Without a conducive ecosystem, there is no continuum in the financing chain (angels, seed, early VC, growth capital, PE) and SMEs cannot maximize their potential. Improving the regulatory and legal environment is essential to attracting investors. What usually comes to mind is the Silicon Valley ecosystem, unique in the world, and trying to be replicated elsewhere with different results. But the Silicon Valley model is not a good fit for LAC overall; a few areas in countries in the region provide the needed ecosystem for dynamic entrepreneurship.


LAC VC, overall, is less focused on disruptive technologies and life sciences, and is less likely to obtain attractive returns from one “home run” investment and IPOs, with the exception of few countries or regions that present more opportunities in technology and biotech- Argentina, Brazil, Colombia, Mexico, and Uruguay (see graph on developing an enabling ecosystem for VC on page 4, and how countries in LAC are ranked on page 5). Some of the companies invested by seed and VC funds exhibit high growth potential, in promising sectors and/or in companies with innovative products or services, and follow a path similar to the ones found in Silicon Valley.

However, the majority of companies in LAC that could grow to become a success story do not belong into this group. These companies come from the traditional sectors of the economy: retail, services, manufacturing, and agribusiness, to name a few. Fund managers in LAC are usually looking for good results across the whole portfolio, instead of one home run that will deliver returns for the rest of the investments. This is a major consideration for anyone looking to invest in LAC: if you go with the idea to find the next Facebook or Linkedin, you will be restricted to look only in some pockets within Brazil, Argentina, Chile, Colombia, and Mexico. If you go beyond the U.S. concept of venture and discover other sectors where VC is applied as a tool to invest in more traditional sectors, your chances of having success will increase. Family Offices from the Middle East have realized this and are eyeing the LAC region, especially for agribusiness deals.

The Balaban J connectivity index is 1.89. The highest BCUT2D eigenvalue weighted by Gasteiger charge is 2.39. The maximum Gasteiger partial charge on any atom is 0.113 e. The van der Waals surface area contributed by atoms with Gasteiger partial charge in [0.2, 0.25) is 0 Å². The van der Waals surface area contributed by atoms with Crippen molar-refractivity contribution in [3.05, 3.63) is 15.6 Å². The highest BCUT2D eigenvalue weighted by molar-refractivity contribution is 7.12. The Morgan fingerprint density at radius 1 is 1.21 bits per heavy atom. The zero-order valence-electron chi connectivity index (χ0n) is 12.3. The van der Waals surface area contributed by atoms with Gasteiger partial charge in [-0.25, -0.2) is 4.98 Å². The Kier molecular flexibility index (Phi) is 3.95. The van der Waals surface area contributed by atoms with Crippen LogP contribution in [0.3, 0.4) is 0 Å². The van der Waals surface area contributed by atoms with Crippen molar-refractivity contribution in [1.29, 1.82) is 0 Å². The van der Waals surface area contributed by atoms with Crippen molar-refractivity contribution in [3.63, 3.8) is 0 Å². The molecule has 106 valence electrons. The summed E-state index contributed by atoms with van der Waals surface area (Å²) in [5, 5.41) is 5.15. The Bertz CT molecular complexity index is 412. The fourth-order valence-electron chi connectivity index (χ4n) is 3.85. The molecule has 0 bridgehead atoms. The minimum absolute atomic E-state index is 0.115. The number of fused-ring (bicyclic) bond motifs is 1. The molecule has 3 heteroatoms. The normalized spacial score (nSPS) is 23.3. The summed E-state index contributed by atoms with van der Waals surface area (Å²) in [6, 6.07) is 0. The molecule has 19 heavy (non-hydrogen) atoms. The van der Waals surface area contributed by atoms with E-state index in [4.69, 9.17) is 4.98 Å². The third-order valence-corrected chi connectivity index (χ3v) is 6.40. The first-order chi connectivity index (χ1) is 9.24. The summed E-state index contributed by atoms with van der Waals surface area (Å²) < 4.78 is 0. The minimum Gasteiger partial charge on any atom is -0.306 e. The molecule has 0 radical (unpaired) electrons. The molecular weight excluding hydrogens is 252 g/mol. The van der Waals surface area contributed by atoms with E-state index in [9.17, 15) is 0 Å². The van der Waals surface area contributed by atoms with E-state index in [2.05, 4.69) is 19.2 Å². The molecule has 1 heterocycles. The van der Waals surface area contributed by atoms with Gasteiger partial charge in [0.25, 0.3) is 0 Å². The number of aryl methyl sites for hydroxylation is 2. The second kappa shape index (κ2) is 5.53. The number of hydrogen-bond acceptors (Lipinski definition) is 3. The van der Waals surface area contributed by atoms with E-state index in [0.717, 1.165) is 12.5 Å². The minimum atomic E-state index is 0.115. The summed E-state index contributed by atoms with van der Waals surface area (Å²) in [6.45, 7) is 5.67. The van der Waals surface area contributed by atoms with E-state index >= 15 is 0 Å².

Sector-specific Funds

VC may not be the right tool for some sectors that pose too many risks outside the fund manager’s control (for example, tourism funds); but VC can be right for sector-specific funds in more developed markets in LAC (e.g. technology in Brazil, agribusiness in the Southern Cone). The LAC VC model seems to work better when funds focus on more than one sector.

VC is An International Business

Bridges between LAC and other markets need to be strengthened to facilitate exits and attract foreign investors. Networking is a powerful currency: management teams well connected are more successful in fundraising, developing sound deal flow and exiting successfully.

VC Requires Full Commitment

Managing VC funds should be the fund manager’s sole source of income, and fund managers should be fully dedicated to VC. Incentives should be aligned within the management team, and with the investors. For first time fund managers this may translate into having a team composed of partners with deep pockets, who can afford a first fund that may only deliver returns to the investors, but secure their follow on funds.

Successful First-Time Fund Managers Must Have’s

The MIF has developed an expertise in discovering talent among new fund managers. These teams are often overlooked by the industry, since they don’t exhibit the expected traditional track record of successfully having divested from earlier VC funds. The main characteristics of the Principals in these teams, validated especially by the success stories obtained by the MIF investing in Brazilian first-time fund managers who today are recognized globally as important players, are: (i) partners who have studied or worked overseas and have been exposed to the industry in developed markets; (ii) partners who returned to their countries with a life project to start its own management company; (iii) partners who seek other friends as committed as they are to start the venture; (iv) partners who have been successful and have deep pockets, capable of affording a first fund that may only deliver attractive returns to their investors, but will secure their following funds; (v) partners who have a deep network, both local and international, that will be key to their success in fundraising, developing a sound pipeline and exiting; and (vi) partners who gather a team with diversified skills: entrepreneurial, consulting, financial, commercial and operational, as well as expertise on the sectors targeted by the fund.